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  5. "남자는 메시지가 있습니다."

"남자는 메시지가 있습니다."

Translation:The man has a message.

October 13, 2017



How are these basics in Korean? Shouldn't we be learning (at this level) hello, goodbye, excuse me, this is, is it, sorry, let's go, stop it, and in short sentences bringing nouns to also learn, like this is water (i-go mul i-e-yo).

"My friend has a message" should come later in the learning process and besides you can't break down the syllables because the vocals speak too quickly.

I'm sorry but I'm not retaining this information in this format. Please consider revising. koomawa


It was explained in the introduction to the chapter the importance of the verbs 있다 and 없다. Learning a few extra words to actually be able to learn how to use such basic verbs as the mentioned, seems to me quite appropriate at the basic level.


Agreed -- I also think that it's really important to get accustomed to SOV syntax and particles at an early stage, since these are central to Korean grammar (as I understand it).

As such, if this particular section is challenging, perhaps it's best to practice it a few times until the soundbytes become familiar. That way, you can dissect the grammar for yourself using the chapter notes, and feel confident before advancing.

But -- for what it's worth -- the tree as currently accessible to me includes a module with simple phrases, so perhaps Duo took this post to heart!


Where are you guys getting these chapter notes from?


On the website when you go to the "LEARN" page and choose a skill set (circle with a picture in it), if you touch the light bulb you will get notes and tips.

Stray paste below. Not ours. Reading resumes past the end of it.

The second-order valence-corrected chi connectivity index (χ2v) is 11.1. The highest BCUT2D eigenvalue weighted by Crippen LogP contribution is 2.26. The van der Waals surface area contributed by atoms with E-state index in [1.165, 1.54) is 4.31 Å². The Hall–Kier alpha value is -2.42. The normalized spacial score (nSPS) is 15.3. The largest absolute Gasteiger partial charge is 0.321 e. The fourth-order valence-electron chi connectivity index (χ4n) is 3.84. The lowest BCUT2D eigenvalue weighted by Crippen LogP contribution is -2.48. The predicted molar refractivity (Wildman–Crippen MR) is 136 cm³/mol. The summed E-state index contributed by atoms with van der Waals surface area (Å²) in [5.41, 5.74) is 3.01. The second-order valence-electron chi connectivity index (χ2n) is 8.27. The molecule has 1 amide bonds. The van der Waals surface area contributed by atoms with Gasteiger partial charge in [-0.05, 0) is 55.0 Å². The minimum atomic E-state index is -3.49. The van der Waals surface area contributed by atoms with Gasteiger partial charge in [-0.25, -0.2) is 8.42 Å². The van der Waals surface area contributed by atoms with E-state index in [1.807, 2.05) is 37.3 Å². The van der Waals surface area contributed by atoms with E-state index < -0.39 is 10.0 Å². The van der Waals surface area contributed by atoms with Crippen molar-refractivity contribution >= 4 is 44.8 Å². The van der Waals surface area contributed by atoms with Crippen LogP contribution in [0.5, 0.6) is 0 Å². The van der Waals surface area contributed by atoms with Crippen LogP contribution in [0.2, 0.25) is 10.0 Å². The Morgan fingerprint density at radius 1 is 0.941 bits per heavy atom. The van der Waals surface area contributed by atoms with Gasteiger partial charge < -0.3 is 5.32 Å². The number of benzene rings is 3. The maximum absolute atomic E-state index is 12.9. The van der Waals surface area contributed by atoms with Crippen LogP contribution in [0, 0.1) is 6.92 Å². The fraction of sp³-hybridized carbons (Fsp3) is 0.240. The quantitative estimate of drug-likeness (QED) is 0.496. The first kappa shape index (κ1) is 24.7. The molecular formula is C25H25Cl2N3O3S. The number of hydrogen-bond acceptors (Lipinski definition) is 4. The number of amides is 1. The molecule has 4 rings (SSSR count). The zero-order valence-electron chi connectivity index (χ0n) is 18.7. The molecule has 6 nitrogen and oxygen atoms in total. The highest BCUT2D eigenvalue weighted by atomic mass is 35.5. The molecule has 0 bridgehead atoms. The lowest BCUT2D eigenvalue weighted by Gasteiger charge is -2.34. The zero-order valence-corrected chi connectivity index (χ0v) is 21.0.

Where is the chapter note. I am using the app.


I am not sure if you could not access the notes from the app 2 months ago ( this comment was posted 2 months ago ) but you can now.


The term 가 is to mark the subject, right? So, the literal translation would be "the message is in possession of the man"?


Based on other comments I've read on Duolingo, 는/은 is a particle that means something like the sentence is in relation to the noun it modifies. Again, my limited understanding is that it breaks down to something like this: "Regarding the man, the message is in existence".


Is this specific to phone/electronic messages, or could this refer to someone having a message, if they have a speech to give or something similar?


I don't get this one. The subject particle should be 가. It should go after 남자. And the topic particle 는after 메시지Any help with this please?


I believe ‘subject particle’ should be understood as ‘that which is discussed’, not subject of the sentence. I might be wrong, though.


I wrote "a man has a message" shouldn't that be accepted? The answer was "The man has a message" And as in Korean, you don't generally say a word for and/the/a it is just a problem with the wording.


I don't know with Duolingo, but I believe that your answer should've been accepted and noted as a typo instead as whichever of these articles (the/a) you use would only mean the same thing.

However, if you think of the English grammar, I also believe that "the" would be more appropriate to use in this sentence as using "a" sounds a little awkward for this.


Man has the topic marker after it and maybe that would make the word specific?


Yes, I agree this should be an accepted translation -- I would report it!


I guess that 는/은 has more power than 이/가 and that means that 남자는 is the subject like we are talking about The man, and 메사지가 is the object, that's not the most important thing in the sentence because what we want to point out is that is the man who got the message and noy the message has been sent to the man. Idk if that makes sence for you but that's how I understood it


Not sure about this, but think, if thats the case, should it be 남자가 (a man)?


Is there a particle word that would've changed this to a 'got' instead of a 'has'? Or does it not matter when it comes to a real-life situation?


You could say 받았습니다 for "received"